India gets richer, Indians more uncouth and more insensitive Rajesh Kalra, 31 May 2010, 05:20 PM IST

If you live in a rapidly urbanising India, especially in the North, and feel that things are getting from bad to worse as far as civility, sensitivity and respect for law is concerned, you are not alone. I go out cycling almost every morning, at the crack of dawn. The total lawlessness that has come to grip the society scares me. As early as 5 am, our cycling group notices people huddled around their cars, drinking outside eateries or liquor joints, fighting, arguing loudly, or simply passing lewd comments at the women riders in our group. The comments do not vary from a Mercedes or a Maruti Swift. They are uniformly distasteful. We often see police vehicles at these joints too, and they are certainly not there attending to an SOS call. Of course, these vends are not supposed to be open at that time is a different matter. It has reached such proportions that the group members are wary of riding alone, lest someone coming from the wrong side knocks him/her down, deliberately, and then speeds away, laughing. This feeling of being scared, and helpless, is gaining ground, rapidly. Several of you would remember the horrific accident that took place in Gurgaon, India’s millennium city, just five months ago on December 24, 2009. Forty seven year old Avinash Shah, driving his small car with his wife and daughter was hit by a businessman test driving a powerful new Audi. Avinash died instantly and his wife and daughter barely survived. The gent who rammed the big Audi into the small car, is out on bail. I am not about to get upset over that, for the antiquated law itself allows for that. I do get agitated, however, over the manner in which the whole thing has been handled. According to eye-witnesses, soon after ramming into Avinash’s car, this gent got out, made a few phone calls using his mobile, and got picked up by his own driver in his car and vanished. The police said they did not have his address for two days despite knowing that he was on a test drive and had deposited his driving license at the car showroom before taking the car out. Two days later, this gent reappeared, with a lawyer in toe and surrendered, only to be bailed out in a jiffy. And since then, things have proceeded exactly the way he has wanted, for he knows how to keep this giant, corrupt, machinery working, for him. Just an aside, when Avinash went on this ill-fated drive, he had left his 18 year old son behind for he was preparing for his 12th board exams. The results have just come out, and not only has this boy scored 95 per cent marks, but also made it to the Indian Institute of Technology. Pity, his father is not there to celebrate his son’s awesome achievements. A lot of people I spoke to about this boy’s performance say it is an inspirational story and his father’s loss motivated him to do so well. Perhaps, but believe me, having lost my parents in a car accident when I was 5, I am sure he wanted to make it this far, but with his dad around. Back to the accident and the businessman, the sense of helplessness that seems to possess each of us when it comes to such instances is extremely disquieting. Why is it that things are reaching such a pass? Sudden wealth, easy availability of ‘good things’ in life, general feeling that money can buy anything, or what else? Is it just a North Indian phenomenon or nationwide? Why it is that uncouth, uncivil and insensitive behaviour is all pervasive? Why is the society so willing to circumvent, indeed buy, law at will? Do you think the media is responsible having abdicated its responsibilities by concentrating on flashy things alone while bypassing the real issues that would positively impact the society? Whatever the answer to those questions is, the solution lies with us alone. We need to stop accepting being pushed around. An individual cannot take on those who mock at our law, but together we can do wonders. The choice is ours, whether to stare down the barrel of the gun as lawlessness gains ground faster than these guys drive their fast cars, or start coming together to challenge the perpetrators of these crimes. I have often heard the argument that our economy is growing rapidly and this is just a brief side effect of such growth. I would rather have a slower growth rate of economy, but a saner, civilised society to live in.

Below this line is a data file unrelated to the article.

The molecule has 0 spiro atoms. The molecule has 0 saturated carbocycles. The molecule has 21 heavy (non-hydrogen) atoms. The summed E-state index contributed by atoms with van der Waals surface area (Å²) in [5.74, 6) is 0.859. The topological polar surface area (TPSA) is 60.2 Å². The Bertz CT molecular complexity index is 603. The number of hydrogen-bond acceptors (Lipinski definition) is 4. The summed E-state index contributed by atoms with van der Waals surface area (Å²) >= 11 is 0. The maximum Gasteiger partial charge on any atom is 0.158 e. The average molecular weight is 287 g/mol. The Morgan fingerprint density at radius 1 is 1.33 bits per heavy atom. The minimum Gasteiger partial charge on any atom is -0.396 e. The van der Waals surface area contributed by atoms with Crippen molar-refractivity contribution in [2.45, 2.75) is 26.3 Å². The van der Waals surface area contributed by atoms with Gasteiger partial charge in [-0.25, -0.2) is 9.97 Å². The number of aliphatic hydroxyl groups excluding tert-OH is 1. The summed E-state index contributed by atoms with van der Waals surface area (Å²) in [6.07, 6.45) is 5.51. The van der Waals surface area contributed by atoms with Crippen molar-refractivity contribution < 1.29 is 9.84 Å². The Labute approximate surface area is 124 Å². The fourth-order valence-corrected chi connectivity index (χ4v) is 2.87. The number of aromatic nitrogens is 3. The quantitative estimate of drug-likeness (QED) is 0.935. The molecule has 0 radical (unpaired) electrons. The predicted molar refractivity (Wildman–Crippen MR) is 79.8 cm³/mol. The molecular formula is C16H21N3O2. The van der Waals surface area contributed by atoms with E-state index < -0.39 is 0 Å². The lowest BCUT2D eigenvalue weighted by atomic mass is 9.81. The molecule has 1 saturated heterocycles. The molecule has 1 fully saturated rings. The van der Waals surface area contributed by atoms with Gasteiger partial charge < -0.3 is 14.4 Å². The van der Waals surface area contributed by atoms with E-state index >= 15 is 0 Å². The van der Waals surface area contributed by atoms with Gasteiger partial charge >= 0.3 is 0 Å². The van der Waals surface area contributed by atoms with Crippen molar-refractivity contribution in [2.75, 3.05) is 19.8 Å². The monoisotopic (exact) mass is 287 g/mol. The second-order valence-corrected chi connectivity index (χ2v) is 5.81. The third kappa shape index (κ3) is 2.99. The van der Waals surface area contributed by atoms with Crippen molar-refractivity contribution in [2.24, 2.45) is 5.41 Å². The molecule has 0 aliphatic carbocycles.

The write-up first appeared on:http://blogs.timesofindia.indiatimes.com/randomaccess/entry/india-gets-richer-indians-more

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